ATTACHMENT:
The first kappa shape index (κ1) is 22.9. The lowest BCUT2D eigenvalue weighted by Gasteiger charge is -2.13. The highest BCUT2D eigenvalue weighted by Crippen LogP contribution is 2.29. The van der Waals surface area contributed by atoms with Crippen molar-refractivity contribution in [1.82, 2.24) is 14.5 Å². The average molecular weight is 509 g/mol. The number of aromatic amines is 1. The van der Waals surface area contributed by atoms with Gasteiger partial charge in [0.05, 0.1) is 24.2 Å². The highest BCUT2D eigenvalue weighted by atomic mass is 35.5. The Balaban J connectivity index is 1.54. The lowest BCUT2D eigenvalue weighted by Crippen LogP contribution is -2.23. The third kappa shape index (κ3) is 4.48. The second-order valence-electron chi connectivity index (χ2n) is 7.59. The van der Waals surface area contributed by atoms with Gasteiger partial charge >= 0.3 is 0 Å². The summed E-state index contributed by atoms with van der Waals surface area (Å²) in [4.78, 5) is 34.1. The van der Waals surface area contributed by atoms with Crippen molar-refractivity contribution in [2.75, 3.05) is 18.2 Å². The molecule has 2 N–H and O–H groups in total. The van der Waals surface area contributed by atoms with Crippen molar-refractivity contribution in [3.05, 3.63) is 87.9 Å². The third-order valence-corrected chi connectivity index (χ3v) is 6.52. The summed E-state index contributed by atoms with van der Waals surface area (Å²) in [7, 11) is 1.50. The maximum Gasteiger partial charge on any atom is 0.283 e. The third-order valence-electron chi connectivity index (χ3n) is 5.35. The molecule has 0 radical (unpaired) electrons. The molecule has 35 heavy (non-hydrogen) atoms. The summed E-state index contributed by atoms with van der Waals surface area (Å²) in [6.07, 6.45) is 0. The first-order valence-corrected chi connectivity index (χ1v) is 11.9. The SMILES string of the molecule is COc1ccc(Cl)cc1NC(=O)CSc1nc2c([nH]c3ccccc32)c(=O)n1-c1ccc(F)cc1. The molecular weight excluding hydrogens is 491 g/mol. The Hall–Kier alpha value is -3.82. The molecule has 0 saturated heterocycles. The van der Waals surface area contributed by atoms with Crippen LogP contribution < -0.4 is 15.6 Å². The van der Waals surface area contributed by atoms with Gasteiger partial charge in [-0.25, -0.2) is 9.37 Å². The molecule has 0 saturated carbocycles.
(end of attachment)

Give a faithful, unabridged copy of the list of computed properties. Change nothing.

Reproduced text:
The first kappa shape index (κ1) is 22.9. The lowest BCUT2D eigenvalue weighted by Gasteiger charge is -2.13. The highest BCUT2D eigenvalue weighted by Crippen LogP contribution is 2.29. The van der Waals surface area contributed by atoms with Crippen molar-refractivity contribution in [1.82, 2.24) is 14.5 Å². The average molecular weight is 509 g/mol. The number of aromatic amines is 1. The van der Waals surface area contributed by atoms with Gasteiger partial charge in [0.05, 0.1) is 24.2 Å². The highest BCUT2D eigenvalue weighted by atomic mass is 35.5. The Balaban J connectivity index is 1.54. The lowest BCUT2D eigenvalue weighted by Crippen LogP contribution is -2.23. The third kappa shape index (κ3) is 4.48. The second-order valence-electron chi connectivity index (χ2n) is 7.59. The van der Waals surface area contributed by atoms with Gasteiger partial charge >= 0.3 is 0 Å². The summed E-state index contributed by atoms with van der Waals surface area (Å²) in [4.78, 5) is 34.1. The van der Waals surface area contributed by atoms with Crippen molar-refractivity contribution in [2.75, 3.05) is 18.2 Å². The molecule has 2 N–H and O–H groups in total. The van der Waals surface area contributed by atoms with Crippen molar-refractivity contribution in [3.05, 3.63) is 87.9 Å². The third-order valence-corrected chi connectivity index (χ3v) is 6.52. The summed E-state index contributed by atoms with van der Waals surface area (Å²) in [7, 11) is 1.50. The maximum Gasteiger partial charge on any atom is 0.283 e. The third-order valence-electron chi connectivity index (χ3n) is 5.35. The molecule has 0 radical (unpaired) electrons. The molecule has 35 heavy (non-hydrogen) atoms. The summed E-state index contributed by atoms with van der Waals surface area (Å²) in [6.07, 6.45) is 0. The first-order valence-corrected chi connectivity index (χ1v) is 11.9. The SMILES string of the molecule is COc1ccc(Cl)cc1NC(=O)CSc1nc2c([nH]c3ccccc32)c(=O)n1-c1ccc(F)cc1. The molecular weight excluding hydrogens is 491 g/mol. The Hall–Kier alpha value is -3.82. The molecule has 0 saturated heterocycles. The van der Waals surface area contributed by atoms with Crippen LogP contribution < -0.4 is 15.6 Å². The van der Waals surface area contributed by atoms with Gasteiger partial charge in [-0.25, -0.2) is 9.37 Å². The molecule has 0 saturated carbocycles.